A Marriage Of Convenience

The signatories’ views of justification, redemption, atonement, the gospel, law and sanctification alone (if we believe what they say about being one in the faith) range from sub-Reformed to anti-Reformed and Liberal. In other words, nobody can possibly believe that the subscribers who come from entirely different denominations with entirely different and contradicting official creeds who have now pledged their troth to one another in a marriage of convenience will not wake up after the Wedding Party to find that they are already embarrassingly unfaithful to their common wedding vows. The whole display of unity is, indeed, a mocked-up farce. Those Banner Of Truth friends who support Stuart Olyott and Iain Murray in their new, Liberal views of the Word of God and the Christian Ministry will have a hard time convincing conservative, Reformed Christians that with Affirmation 2010, they are choosing a better way and making a New Deal for Christianity.

So, too, the Presbyterian signatories, who are now saying they believe the Scriptures as the sole basis for worship and the observance of the Sabbath Day, will have to reject their beloved Westminster Confession which teaches that the acceptable way of worship and the Doctrine of the Sabbath are shown to us by the light of nature. Indeed, Natural Religion, Natural Revelation, Natural Law, Platonism and Aristotelianism as introduced by Samuel Rutherford into Westminster Assembly thinking are now playing a major part in the evangelism of at least half of the signatories. I correct myself. One can now truly say ‘all the signatories’ as they all profess to be one in the faith.

So, too, what are the Baptist signatories to make of the enormous differences in their First and Second London Confessions and those of the Presbyterians’ Westminster Standards concerning the ordinances, the work of the gospel, the character of the Church and discipline and order? Many characteristics which Baptists rightly attribute to the Church are invested alone in the Presbytery by Presbyterians. So, too, how can this new wishy-washy Ecumenical Council talk about a united doctrine of the Trinity when at least five of its signatories, as witnessed by their works, do not believe in the Trinity as traditionally interpreted at all? Malcolm Watts himself has given up talking about the Sovereign Triune Will of God in salvation to blather about the ever vacillating, contradicting tripartite wills of a being who certainly is not God but whom Watts worships as such. His doctrine of the Trinity rules out the traditional Reformed preaching of the Gospel to all men everywhere as the Spirit gives leave. What incentive is there to preaching the glorious gospel of Christ if the preacher feels that God has the basic desire to be mighty to save but has not the basic will to carry His desire out? Watts’ gospel that we should not preach what God does but what God would like to do (as if we knew better than God) is a gospel of deceit! There are thus several Anti-Trinitarians out there who are hoping Affirmation will make their fond errors acceptable without them having to spell them out which is always so embarrassing for them. So, too, what are we to think of Maurice Roberts with his Liberal views of the origin of sin and the way man is left to sanctify himself through law obedience alone? This may be acceptable Affirmation 2010 teaching but it is still modern heresy. For rejecting such heresy, Roberts has me listed on his web-site as a Hyper-Calvinist! Does this now mean that all those who do not sign Affirmation 2010 (the majority of faithful Christians?) will be branded ‘Hypers’ by these Modern Twice-Twelve Apostles on the list of subscribers?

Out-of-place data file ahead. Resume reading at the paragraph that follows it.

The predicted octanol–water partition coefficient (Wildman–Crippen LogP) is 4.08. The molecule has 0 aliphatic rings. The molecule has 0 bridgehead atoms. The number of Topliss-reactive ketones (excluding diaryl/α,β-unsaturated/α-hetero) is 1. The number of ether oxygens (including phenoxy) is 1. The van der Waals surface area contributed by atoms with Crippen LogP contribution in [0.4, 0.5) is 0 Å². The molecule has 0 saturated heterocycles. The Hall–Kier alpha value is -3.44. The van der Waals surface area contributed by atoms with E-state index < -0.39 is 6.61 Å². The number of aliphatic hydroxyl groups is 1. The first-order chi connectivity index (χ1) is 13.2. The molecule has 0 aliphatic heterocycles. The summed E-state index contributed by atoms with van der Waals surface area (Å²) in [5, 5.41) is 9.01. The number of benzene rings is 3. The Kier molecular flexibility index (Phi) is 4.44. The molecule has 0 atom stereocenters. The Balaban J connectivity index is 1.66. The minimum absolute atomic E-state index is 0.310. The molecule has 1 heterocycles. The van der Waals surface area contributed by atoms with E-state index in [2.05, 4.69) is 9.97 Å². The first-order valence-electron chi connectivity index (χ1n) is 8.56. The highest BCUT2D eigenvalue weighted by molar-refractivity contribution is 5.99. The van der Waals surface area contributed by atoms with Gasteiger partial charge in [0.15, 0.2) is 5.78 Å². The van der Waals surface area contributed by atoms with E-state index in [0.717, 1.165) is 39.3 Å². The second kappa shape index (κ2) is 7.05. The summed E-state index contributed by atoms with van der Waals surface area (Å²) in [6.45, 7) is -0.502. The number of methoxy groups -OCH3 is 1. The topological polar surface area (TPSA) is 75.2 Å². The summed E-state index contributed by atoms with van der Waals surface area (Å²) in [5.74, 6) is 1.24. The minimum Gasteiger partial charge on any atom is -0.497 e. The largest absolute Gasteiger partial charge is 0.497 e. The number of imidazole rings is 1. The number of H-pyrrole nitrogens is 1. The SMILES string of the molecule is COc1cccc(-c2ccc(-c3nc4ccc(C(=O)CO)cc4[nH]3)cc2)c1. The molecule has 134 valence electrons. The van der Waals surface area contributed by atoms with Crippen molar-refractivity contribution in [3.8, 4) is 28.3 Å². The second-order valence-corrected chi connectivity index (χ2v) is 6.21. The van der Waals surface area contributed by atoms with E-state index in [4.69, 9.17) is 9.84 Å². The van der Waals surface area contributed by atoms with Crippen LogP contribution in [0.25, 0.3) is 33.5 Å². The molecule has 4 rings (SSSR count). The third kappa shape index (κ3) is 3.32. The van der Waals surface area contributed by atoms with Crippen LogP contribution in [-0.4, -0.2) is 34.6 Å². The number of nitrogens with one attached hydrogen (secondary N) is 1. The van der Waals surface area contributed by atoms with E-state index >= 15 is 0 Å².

Modern Downgrade

It is quite clear that the idea of the Affirmation is to make the modern downgrading going on in professing Reformed circles so popular that those of the Old School will be anathematised from current evangelicalism on the grounds that they do not fit in with the New Orthodoxy. This kind of denunciation has already become common amongst the signatories. This is merely adding to the modern Babel of new Bible translations, new ‘mended’ hymnbooks, ecumenical forms of worship and yearly efforts to rally Christians around a new and different pseudo-orthodox, botched-up creed. Affirmation 2010 has one aim, to kill off Biblical Reformed Christianity and replace the Church of Christ by yet another para-church movement with strict control as to who may join the club. Some think it better to pose as the leading Nanny of two dozen goats rather than be amongst the number of sheep which cannot be counted, led by the Good Shepherd Himself.

Now Affirmation 2010 is seeking to become international judging by remarks on American Blogger-sites. We are told there that far too many evangelicals such as Al Mohler have signed the wrong statements of faith. This, they say, is all the more reason why one should sign Affirmation 2010 and avoid the tragedy of compromise. My faith is not up for market. I know in whom I have believed and I am persuaded that He will keep me. Naturally, I must show that I have the strength of the Saviour’s commitments on me and avoid both Manhattan’s and Affirmation’s compromises. Perhaps, however, Malcolm Watts may find a handful of further signatories in the States. He is then sure to tell us that his New Deal is now enjoying rapid, international expansion. The more it expands, the more watered-down it will get.